WALLA WALLA — A bevy of federal, state and local officials turned out Tuesday to dedicate a new facility that will provide medical care to hundreds of local veterans.
Sen. Patty Murray, D-Wash., led the celebration of the $71.4 million building at the Jonathan M. Wainwright Memorial Veterans Affairs Medical Center. The facility will serve as an outpatient clinic for primary, specialty and mental health care services.
The dedication capped more than a decade of work by community leaders who were spurred to action in 2003 when a federal commission recommended closure of the Wainwright medical center. Murray said the community response resulted in not only having the center taken off the closure list, but led the VA to invest in new buildings and new facilities.
“And that’s really why I’m so proud to be here today,” Murray said. “Because the facility we’re here to open reflects the commitment this country, this community, and all of you have made to our veterans.”
Murray recapped how local veterans and civic leaders “testified in front of panels ... wrote to your elected officials, and when I held a Senate Veterans’ Affairs Committee hearing here, you packed the room, you packed the hallways, and you even packed the overflow room — just to show how much this facility means.”
“Together, we went from losing this entire facility and having vets drive to Spokane and Seattle for care to taking it off the closure list. And from there, we have fought to increase the funds to maintain and expand the current buildings, which includes building a new, 36-bed rehab unit that opened last year and now opening a 67,000 square foot state of the art health care facility to take care of our vets.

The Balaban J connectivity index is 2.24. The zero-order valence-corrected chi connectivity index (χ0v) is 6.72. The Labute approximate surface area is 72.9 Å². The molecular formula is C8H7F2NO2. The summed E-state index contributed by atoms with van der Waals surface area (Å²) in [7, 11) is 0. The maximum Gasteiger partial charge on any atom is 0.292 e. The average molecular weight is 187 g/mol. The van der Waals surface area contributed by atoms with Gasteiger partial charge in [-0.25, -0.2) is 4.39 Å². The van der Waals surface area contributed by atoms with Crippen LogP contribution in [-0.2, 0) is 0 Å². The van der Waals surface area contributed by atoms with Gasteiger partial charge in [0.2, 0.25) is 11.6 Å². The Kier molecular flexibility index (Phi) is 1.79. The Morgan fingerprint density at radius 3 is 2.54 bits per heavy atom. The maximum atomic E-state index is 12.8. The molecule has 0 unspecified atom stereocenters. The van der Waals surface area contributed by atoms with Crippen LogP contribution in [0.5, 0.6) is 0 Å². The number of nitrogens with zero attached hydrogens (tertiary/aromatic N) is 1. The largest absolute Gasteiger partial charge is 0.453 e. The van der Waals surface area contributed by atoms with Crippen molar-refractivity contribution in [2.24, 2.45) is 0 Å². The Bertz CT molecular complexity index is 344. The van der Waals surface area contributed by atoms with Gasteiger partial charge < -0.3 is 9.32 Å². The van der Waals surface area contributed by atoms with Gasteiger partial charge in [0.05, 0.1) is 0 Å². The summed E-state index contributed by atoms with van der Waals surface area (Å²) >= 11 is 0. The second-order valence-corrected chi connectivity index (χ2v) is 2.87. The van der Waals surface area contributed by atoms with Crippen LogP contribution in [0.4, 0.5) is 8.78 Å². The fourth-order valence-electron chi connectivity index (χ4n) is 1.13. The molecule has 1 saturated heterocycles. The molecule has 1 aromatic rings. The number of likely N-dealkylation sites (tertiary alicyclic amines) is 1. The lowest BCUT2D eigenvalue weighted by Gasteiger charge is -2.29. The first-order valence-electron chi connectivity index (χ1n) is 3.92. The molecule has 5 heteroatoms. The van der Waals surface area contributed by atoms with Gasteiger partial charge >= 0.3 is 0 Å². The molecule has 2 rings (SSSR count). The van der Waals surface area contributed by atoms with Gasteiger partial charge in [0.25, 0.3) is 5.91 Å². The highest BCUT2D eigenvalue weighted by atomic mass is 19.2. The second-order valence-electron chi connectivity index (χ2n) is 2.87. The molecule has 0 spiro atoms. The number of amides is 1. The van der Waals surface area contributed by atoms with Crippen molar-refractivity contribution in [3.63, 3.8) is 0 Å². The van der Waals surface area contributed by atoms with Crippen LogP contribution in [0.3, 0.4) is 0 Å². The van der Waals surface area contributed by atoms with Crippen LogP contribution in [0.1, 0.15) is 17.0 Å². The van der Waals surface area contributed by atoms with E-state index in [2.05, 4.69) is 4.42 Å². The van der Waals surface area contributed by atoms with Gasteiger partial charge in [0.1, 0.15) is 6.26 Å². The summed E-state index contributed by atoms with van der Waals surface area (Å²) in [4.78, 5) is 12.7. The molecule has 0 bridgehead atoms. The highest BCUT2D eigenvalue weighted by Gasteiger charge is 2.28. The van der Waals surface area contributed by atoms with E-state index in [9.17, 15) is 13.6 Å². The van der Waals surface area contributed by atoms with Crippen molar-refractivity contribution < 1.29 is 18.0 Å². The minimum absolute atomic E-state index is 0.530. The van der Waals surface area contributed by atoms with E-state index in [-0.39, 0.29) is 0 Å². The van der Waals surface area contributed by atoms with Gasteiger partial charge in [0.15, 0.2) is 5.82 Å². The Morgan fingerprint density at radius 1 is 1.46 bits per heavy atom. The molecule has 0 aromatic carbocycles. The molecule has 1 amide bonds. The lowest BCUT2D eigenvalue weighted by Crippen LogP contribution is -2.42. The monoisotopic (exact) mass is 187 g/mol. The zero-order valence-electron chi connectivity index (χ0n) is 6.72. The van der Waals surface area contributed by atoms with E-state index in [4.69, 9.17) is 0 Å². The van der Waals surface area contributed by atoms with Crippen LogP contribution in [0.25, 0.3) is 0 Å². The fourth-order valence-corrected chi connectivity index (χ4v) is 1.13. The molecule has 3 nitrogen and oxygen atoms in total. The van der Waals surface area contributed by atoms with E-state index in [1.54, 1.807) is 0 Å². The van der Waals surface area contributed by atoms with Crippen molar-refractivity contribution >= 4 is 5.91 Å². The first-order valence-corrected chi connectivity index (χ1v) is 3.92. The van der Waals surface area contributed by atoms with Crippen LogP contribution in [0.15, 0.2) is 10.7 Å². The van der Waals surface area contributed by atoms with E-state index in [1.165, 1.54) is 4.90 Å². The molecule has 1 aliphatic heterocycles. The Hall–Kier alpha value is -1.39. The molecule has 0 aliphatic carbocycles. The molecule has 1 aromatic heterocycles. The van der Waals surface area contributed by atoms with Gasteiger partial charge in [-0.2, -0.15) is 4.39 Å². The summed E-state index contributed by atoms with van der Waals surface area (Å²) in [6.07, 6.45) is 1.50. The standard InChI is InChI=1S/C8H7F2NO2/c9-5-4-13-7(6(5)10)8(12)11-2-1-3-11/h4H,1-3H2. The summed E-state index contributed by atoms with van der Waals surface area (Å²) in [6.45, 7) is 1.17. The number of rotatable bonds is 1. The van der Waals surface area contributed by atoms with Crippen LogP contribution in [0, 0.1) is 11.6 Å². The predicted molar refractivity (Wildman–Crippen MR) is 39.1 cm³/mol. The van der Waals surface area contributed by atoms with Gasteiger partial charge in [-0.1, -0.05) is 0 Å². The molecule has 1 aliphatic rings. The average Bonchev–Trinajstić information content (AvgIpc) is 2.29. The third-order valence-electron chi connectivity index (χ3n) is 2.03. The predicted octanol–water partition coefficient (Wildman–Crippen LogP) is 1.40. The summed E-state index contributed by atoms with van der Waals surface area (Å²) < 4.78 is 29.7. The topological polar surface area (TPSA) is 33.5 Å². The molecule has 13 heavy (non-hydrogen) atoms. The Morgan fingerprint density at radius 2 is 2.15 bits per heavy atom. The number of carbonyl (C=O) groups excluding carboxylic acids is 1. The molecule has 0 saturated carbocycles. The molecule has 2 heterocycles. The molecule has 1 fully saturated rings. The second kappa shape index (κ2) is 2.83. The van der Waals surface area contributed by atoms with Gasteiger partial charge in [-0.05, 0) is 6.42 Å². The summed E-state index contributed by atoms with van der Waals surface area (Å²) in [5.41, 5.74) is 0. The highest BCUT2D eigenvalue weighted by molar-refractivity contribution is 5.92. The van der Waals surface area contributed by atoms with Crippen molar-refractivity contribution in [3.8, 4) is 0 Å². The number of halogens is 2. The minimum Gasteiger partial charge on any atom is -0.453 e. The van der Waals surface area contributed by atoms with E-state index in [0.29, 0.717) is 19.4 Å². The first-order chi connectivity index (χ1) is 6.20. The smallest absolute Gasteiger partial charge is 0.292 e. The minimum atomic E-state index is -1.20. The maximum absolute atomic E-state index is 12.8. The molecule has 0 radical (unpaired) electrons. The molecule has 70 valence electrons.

“That is what I call a successful effort,” she said.
Along with Murray, the dedication featured aides with Sen. Maria Cantwell, D-Wash., and Congresswoman Cathy McMorris Rodgers reading letters of support, remarks by VA officials, presentations by city of Walla Walla Mayor Jerry Cummins and remarks by Don Schack, past commander of The American Veterans.
Among those in the audience was Tim McCarty, who took over chairmanship of the local task force from Duane Cole, former Walla Walla city manager, who was also recognized at Tuesday’s event.
“If it weren’t for all the things people did 10 years ago, this would be a ghost town,” McCarty said. “This could have been nothing, but now it’s really something.”
Following the dedication, Murray drove to Wallula where she toured the Railex Wine Services center. Murray helped secure funding for the rail lines that serve the center and an adjoining produce facility.
Built in 2013, the 500,000 square foot facility has the capacity to hold 5 million to 6 million cases of wine.
- Walla Walla Union Bulletin